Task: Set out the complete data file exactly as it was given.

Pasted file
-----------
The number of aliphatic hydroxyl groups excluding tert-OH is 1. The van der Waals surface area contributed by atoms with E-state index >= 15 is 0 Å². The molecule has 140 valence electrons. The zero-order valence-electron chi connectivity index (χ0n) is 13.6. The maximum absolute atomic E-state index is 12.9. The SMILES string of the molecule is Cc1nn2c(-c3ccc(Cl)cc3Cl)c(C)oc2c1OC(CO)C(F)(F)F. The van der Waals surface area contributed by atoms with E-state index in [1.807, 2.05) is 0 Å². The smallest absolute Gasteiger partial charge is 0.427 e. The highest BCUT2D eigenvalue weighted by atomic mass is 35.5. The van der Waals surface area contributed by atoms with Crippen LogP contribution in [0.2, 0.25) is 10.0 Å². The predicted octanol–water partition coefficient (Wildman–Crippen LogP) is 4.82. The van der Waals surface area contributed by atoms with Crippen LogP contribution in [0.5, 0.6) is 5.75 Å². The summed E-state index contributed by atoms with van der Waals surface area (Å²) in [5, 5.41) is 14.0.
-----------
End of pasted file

The number of aliphatic hydroxyl groups excluding tert-OH is 1. The van der Waals surface area contributed by atoms with E-state index >= 15 is 0 Å². The molecule has 140 valence electrons. The zero-order valence-electron chi connectivity index (χ0n) is 13.6. The maximum absolute atomic E-state index is 12.9. The SMILES string of the molecule is Cc1nn2c(-c3ccc(Cl)cc3Cl)c(C)oc2c1OC(CO)C(F)(F)F. The van der Waals surface area contributed by atoms with E-state index in [1.807, 2.05) is 0 Å². The smallest absolute Gasteiger partial charge is 0.427 e. The highest BCUT2D eigenvalue weighted by atomic mass is 35.5. The van der Waals surface area contributed by atoms with Crippen LogP contribution in [0.2, 0.25) is 10.0 Å². The predicted octanol–water partition coefficient (Wildman–Crippen LogP) is 4.82. The van der Waals surface area contributed by atoms with Crippen LogP contribution in [0.5, 0.6) is 5.75 Å². The summed E-state index contributed by atoms with van der Waals surface area (Å²) in [5, 5.41) is 14.0.